I’ve said it before and I’ll say it again.

Lovers of Downton Abbey, the fascinating television and movie productions penned by Julian Fellowes need to get in line at your local library and check out the works of Fellowes’ niece, Jessica, whose books include mysteries centered on the famous (and infamous) Mitford sisters.

She’s written three: The Mitford Murders, Bright Young Dead, and her latest: The Mitford Scandal. Well-written, perfectly researched, and cleverly crafted, they are just waiting to be adapted to a television series by BBC—just mark my words!

The Mitford Scandal opens in 1928, when the world is in a frenzy of partying, dancing the Charleston, and watching the stock market creep steadily upwards. The “Bright Young Things,” a group of wealthy young men and women in England, are becoming widely known for their outlandish behavior. Included in this world are the Mitford sisters, especially Nancy and Pamela, oldest of the six.

At a glamorous party that year, two things occur which change the family’s history forever. First, Pamela, the most beautiful of the girls, meets Bryan Guinness, heir to the fabulous Guinness fortune. She is only 18 years old, but falls madly in love.

The second momentous event at the party occurs when two maids fall through a skylight. One dies. The young ladies apparently crawled out onto the light in order to watch the beautifully dressed men and women dancing below.

The young woman’s death is ruled an accident.

Later Diana and Bryan marry and leave for an extended honeymoon on the Continent. Accompanying them will be Diana’s lady’s maid, Louisa Cannon, along with swarms of friends, family, and hangers-on as they travel from London to Paris to Venice.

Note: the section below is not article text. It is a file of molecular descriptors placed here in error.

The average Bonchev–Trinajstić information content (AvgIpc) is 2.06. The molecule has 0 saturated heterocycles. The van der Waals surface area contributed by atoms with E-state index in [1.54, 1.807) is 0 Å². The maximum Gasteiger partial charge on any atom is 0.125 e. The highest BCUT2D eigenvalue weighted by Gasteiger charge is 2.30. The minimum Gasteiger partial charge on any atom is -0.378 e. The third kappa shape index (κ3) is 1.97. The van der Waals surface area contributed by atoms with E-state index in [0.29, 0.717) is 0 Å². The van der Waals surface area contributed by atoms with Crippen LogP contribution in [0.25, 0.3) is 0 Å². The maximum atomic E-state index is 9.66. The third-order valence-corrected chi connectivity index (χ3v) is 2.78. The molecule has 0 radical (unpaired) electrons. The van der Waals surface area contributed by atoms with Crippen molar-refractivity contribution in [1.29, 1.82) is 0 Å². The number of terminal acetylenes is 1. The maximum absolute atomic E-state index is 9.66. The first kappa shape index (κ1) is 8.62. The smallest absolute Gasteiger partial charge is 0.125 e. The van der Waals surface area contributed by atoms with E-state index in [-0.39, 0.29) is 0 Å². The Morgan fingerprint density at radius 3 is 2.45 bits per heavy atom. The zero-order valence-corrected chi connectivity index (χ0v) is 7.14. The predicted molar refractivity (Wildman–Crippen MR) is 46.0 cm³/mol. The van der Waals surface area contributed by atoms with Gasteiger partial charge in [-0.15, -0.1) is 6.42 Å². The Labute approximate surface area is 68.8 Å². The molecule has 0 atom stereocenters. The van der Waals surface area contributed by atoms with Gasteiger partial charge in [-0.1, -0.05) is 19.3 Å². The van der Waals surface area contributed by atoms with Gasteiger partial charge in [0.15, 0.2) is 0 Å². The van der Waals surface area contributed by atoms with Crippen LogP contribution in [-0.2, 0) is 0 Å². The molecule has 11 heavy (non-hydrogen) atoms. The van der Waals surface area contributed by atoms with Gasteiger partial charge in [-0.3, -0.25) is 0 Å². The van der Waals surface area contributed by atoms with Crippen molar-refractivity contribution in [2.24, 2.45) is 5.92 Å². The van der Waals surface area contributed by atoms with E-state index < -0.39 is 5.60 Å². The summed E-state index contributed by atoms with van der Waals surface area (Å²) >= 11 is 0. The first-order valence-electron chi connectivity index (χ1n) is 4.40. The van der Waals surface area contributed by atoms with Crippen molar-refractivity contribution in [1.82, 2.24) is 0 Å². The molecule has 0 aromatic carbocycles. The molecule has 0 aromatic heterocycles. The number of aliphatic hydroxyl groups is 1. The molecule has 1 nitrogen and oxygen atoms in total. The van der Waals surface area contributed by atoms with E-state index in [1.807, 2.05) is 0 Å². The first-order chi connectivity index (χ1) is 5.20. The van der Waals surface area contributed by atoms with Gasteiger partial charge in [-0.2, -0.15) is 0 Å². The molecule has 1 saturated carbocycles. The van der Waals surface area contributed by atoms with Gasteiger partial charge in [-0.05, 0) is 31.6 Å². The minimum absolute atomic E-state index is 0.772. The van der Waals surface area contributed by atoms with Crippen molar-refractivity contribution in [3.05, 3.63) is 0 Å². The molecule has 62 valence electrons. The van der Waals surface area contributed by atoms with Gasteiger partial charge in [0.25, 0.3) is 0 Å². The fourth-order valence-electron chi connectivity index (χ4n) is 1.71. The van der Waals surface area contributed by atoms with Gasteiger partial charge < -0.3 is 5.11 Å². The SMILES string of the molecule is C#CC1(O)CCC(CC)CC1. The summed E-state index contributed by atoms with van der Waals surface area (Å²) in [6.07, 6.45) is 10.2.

Everything goes swimmingly until the travelers arrive in Paris and another death occurs, this time claiming the life of “one of them.”

It is Louisa, who has already been involved in previous murder investigations in the earlier novels, who sees links between the two deaths and who begins to suspect that a murderer is traveling with them. As the days turn into weeks, then into months, and finally into years, Louisa never gets over the feeling that instead of two unfortunate accidents there have been two cold-blooded murders.

And she’s right.

The Mitford Scandal is now at Stokely Memorial Library waiting for lovers of well-plotted murder mysteries to dive right in and match wits with an unlikely killer. I’ll just admit it now: I never saw it coming!

Located at 383 East Broadway, Stokely Memorial Library is open Mondays—Saturdays from 10-5 and may be reached by telephone at 423-623-3832.

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